Thursday, December 25, 2014

A Christmas Homily

It’s been a while since I last offered a Christmas Eve homily.  I’ve always figured that the texts and the tunes will deliver their own message if I get out of the way.  But this year I feel compelled to reflect on what might seem to be at best an odd juxtaposition and at worst a contradictory paradox.

This is the season to talk about “peace on earth and good will toward all.”  Right?  But that’s not what’s in the air these days, is it?  At least, not if you’re paying any attention.  I don’t need to tell the stories – the names should be enough:
  • Michael Brown in Ferguson;
  • Eric Garner in Staten Island;
  • Tamir Rice in Cleveland, OH;
  • Officers Rafael Ramos and Wenjian Liu in Brooklyn;
  • Sage Smith, Hannah Graham, Robin and Mani Aldridge – all right here in Charlottesville;
  • “Jackie” (and too many others) at UVa and elsewhere;

I could, of course, go on.

So, given what we know about the world we live in, what are we to do with this story of a baby, born to poor parents who knew oppression all too well, yet who is said to have grown up to be a living embodiment of “peace,” “good will,” and love? This story of that silent night where rulers and wise ones bowed down before a babe, with the Star of Hope shining clear in the night sky?

We could ignore it.  We could trivialize it.  We could dismiss it, saying that it’s a story from a long time ago with no relevance to today.  We could say that it’s someone else’s story to believe if they want to.  We could say that it’s just a story and as with all fairy tales we should focus instead on the way things really are.  We could do any of that.  Some of us do all of that.

But what if we didn’t?  What if we said that, story though it is, there is truth in it … power in it?  What if we opened our hearts more than our heads and let the story in?  Let it really sink into our souls?  What might happen?

This evening we’ve heard the story as it comes down to us, in its classic form, and together we’ve sung songs that have grown out of as echoes of its truths.  Did we hear those truths, or did we just sing the words?  Mike shared with us the message of the man said to have been born on that holy night so long ago – did we hear it, really hear it, or did we just listen?

2,000 years ago or so, we’re told that a baby was born to poor parents from an oppressed people living in what has been called “the greatest Empire on earth.”  And it was, for a few.  The Pax Romana – the “Roman Peace” that was the envy of the world – was great if you were Roman.  And male.  And a property owner.  The ancient 1%. 

For everyone else, though, it was awful.  Brutal.  The news of the day was not all that unlike the news of our day.

But one of the essential things about the Christmas story is that its hero was not born at the top of the pyramid, but at its bottom.  God, we’re told, chose not simply to express what theologians call a “preferential option for the poor,” but to actually become one of the poorest of the poor.  To make the same point today God might have to incarnate as a young black man with a hoodie and a bag of skittles.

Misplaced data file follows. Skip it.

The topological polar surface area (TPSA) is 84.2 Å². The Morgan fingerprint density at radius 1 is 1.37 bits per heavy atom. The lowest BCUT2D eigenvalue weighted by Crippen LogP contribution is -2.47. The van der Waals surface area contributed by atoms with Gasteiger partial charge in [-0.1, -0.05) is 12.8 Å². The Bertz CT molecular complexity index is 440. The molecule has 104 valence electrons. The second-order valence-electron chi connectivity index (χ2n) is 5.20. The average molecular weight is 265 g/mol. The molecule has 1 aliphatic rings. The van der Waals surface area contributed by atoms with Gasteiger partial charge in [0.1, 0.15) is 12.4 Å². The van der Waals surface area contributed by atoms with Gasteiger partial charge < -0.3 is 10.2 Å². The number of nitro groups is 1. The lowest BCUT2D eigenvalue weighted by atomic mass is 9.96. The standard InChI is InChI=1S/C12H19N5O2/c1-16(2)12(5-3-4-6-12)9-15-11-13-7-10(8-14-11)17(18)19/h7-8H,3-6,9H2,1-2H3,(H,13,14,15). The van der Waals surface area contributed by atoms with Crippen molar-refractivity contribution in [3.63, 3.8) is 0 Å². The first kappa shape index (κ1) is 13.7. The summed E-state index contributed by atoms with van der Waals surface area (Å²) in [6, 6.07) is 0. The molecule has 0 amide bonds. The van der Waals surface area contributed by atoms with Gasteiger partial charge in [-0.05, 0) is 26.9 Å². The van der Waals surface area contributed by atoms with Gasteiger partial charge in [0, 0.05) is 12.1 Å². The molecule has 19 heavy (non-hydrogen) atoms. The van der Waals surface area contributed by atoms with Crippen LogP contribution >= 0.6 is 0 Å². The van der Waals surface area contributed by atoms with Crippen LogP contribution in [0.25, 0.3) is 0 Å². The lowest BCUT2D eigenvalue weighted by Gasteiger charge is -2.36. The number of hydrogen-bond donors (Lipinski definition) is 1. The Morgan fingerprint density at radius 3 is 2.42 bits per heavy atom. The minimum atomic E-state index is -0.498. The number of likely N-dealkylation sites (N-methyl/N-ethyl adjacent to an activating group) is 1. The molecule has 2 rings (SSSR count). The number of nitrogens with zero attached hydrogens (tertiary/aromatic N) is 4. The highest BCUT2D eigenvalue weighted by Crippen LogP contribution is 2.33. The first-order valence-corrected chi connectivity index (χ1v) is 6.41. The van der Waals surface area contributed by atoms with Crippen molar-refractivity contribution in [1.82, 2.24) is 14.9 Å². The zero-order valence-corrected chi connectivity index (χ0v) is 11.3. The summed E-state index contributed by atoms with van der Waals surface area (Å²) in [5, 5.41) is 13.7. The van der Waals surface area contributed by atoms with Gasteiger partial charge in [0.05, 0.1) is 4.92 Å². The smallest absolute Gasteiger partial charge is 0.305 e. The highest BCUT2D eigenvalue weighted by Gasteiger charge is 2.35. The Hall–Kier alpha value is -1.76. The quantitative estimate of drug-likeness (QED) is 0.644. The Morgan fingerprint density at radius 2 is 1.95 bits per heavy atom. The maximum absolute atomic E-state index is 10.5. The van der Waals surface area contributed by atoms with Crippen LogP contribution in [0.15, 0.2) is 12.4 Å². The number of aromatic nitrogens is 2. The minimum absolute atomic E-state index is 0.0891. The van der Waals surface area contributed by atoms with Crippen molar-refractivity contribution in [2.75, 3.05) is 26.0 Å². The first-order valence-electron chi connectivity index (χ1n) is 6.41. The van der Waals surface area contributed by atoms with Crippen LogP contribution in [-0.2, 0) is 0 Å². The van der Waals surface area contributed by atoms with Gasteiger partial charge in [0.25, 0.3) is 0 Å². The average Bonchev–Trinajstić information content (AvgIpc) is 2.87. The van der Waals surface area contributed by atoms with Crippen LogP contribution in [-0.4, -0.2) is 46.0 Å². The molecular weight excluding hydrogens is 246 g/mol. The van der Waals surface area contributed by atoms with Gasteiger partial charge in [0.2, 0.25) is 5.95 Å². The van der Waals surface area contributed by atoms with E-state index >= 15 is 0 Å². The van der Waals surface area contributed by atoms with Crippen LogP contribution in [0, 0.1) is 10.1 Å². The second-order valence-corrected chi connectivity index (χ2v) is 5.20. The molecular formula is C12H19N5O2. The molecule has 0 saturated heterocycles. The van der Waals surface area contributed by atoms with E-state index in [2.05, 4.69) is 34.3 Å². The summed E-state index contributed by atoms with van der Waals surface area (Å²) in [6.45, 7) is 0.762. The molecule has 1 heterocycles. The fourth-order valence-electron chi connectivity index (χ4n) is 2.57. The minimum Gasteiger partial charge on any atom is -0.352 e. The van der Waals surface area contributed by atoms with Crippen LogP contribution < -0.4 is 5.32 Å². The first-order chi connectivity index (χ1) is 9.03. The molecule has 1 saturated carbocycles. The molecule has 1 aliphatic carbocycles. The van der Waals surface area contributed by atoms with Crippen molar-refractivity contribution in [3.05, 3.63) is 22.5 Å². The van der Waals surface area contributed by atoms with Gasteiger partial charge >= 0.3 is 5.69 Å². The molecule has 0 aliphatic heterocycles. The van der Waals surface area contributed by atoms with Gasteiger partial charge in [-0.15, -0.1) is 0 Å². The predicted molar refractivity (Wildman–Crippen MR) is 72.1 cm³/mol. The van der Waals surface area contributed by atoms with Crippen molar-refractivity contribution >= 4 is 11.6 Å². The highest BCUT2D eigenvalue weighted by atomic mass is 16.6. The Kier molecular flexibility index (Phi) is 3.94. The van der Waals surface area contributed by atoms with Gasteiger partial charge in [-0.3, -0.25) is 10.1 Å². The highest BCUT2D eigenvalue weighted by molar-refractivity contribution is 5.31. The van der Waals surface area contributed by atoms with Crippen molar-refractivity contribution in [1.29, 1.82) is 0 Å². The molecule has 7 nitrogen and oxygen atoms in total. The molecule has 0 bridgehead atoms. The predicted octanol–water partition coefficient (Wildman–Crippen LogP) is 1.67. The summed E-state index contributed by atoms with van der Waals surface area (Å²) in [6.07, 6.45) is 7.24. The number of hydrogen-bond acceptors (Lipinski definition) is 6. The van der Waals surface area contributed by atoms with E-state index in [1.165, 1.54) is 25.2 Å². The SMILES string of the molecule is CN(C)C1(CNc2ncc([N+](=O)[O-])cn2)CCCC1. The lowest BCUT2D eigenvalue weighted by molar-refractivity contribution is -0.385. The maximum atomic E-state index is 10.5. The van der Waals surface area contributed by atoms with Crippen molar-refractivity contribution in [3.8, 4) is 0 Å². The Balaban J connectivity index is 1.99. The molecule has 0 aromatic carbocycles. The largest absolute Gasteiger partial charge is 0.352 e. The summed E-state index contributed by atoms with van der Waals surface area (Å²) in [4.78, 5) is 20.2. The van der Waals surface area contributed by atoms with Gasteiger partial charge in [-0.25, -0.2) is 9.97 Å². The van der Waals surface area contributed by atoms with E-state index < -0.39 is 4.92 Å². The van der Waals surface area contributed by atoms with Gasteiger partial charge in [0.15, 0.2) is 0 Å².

So, yes, the Christmas story is about inns, and mangers, and stars, and wise men, and shepherds, and angels, and, of course, a cute little baby.   But it’s about so more than that.  It’s about an unfair, unjust society and the promise that it won’t last forever.  It’s about the ultimate victory of the forces of life over the forces of death.  It’s about nothing less than a re-ordering of society so that those who are repeatedly told that their lives don’t matter, who are so oppressed that they feel that can’t breathe, well … they’ll have the last word.  As the Gospel of Luke remembers Jesus’ mom as saying,

God has brought down rulers from their thrones
    and lifted up the humble.

God has filled the hungry with good things
    but has sent the rich away empty.

Can you believe in such a story?  Can you believe in such a vision?  I’m not asking if you believe in God – some do, some don’t.  I’m not asking if you believe in miracles – whatever that word might mean to you.  I’m asking if you believe in Love.  I’m asking if you believe in Hope.

Let me change that.  I’m asking you to believe in Love; I’m asking you to believe in Hope.  Because this world still needs that re-ordering, and this isn’t something that’s done to us … it’s something that’s done through us.  The Christian mystic Meister Eckhart said that “we are all Mothers of God because God is always needing to be born.” 

Howard Thurman, a prominent civil rights leader and Protestant minister, wrote something about Christmas that I think about each year.  I’ll give him the final word:

When the song of the angels is stilled,
When the star in the sky is gone,
When the kings and princes are home,
When the shepherds are back with their flock,
The work of Christmas begins:

To find the lost,
To heal the broken,
To feed the hungry,
To release the prisoner,
To rebuild the nations,
To bring peace among [people],
To make music in the heart.

Pax tecum,


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1 comment:

Dave Dawson said...

Thanks for this Powerful yet simple story. The more I've wrestled with it over the years, the clearer it becomes. Now it seems to be reflected in the process of "policing", carrying guns (or not), racism, etc. And the story continues. Thanks. Rev Wikstrom.